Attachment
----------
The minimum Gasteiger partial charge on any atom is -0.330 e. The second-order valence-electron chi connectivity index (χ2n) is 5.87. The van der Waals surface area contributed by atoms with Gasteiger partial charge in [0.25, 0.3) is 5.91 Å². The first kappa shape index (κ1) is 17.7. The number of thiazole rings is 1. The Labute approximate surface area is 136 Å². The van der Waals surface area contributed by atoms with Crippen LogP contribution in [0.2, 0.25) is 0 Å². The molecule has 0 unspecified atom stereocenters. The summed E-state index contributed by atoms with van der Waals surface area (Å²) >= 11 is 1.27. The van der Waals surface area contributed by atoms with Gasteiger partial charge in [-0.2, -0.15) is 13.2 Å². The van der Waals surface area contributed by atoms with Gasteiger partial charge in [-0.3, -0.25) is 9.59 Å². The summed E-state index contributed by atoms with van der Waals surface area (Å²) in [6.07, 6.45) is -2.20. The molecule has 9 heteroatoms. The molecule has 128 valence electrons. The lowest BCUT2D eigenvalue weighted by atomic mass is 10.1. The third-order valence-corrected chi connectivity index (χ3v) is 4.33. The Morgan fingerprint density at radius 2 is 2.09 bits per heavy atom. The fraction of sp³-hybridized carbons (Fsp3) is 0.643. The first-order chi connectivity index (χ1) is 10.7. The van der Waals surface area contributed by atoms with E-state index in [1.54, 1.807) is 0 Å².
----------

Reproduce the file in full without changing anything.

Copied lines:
The minimum Gasteiger partial charge on any atom is -0.330 e. The second-order valence-electron chi connectivity index (χ2n) is 5.87. The van der Waals surface area contributed by atoms with Gasteiger partial charge in [0.25, 0.3) is 5.91 Å². The first kappa shape index (κ1) is 17.7. The number of thiazole rings is 1. The Labute approximate surface area is 136 Å². The van der Waals surface area contributed by atoms with Crippen LogP contribution in [0.2, 0.25) is 0 Å². The molecule has 0 unspecified atom stereocenters. The summed E-state index contributed by atoms with van der Waals surface area (Å²) >= 11 is 1.27. The van der Waals surface area contributed by atoms with Gasteiger partial charge in [-0.2, -0.15) is 13.2 Å². The van der Waals surface area contributed by atoms with Gasteiger partial charge in [-0.3, -0.25) is 9.59 Å². The summed E-state index contributed by atoms with van der Waals surface area (Å²) in [6.07, 6.45) is -2.20. The molecule has 9 heteroatoms. The molecule has 128 valence electrons. The lowest BCUT2D eigenvalue weighted by atomic mass is 10.1. The third-order valence-corrected chi connectivity index (χ3v) is 4.33. The Morgan fingerprint density at radius 2 is 2.09 bits per heavy atom. The fraction of sp³-hybridized carbons (Fsp3) is 0.643. The first-order chi connectivity index (χ1) is 10.7. The van der Waals surface area contributed by atoms with E-state index in [1.54, 1.807) is 0 Å².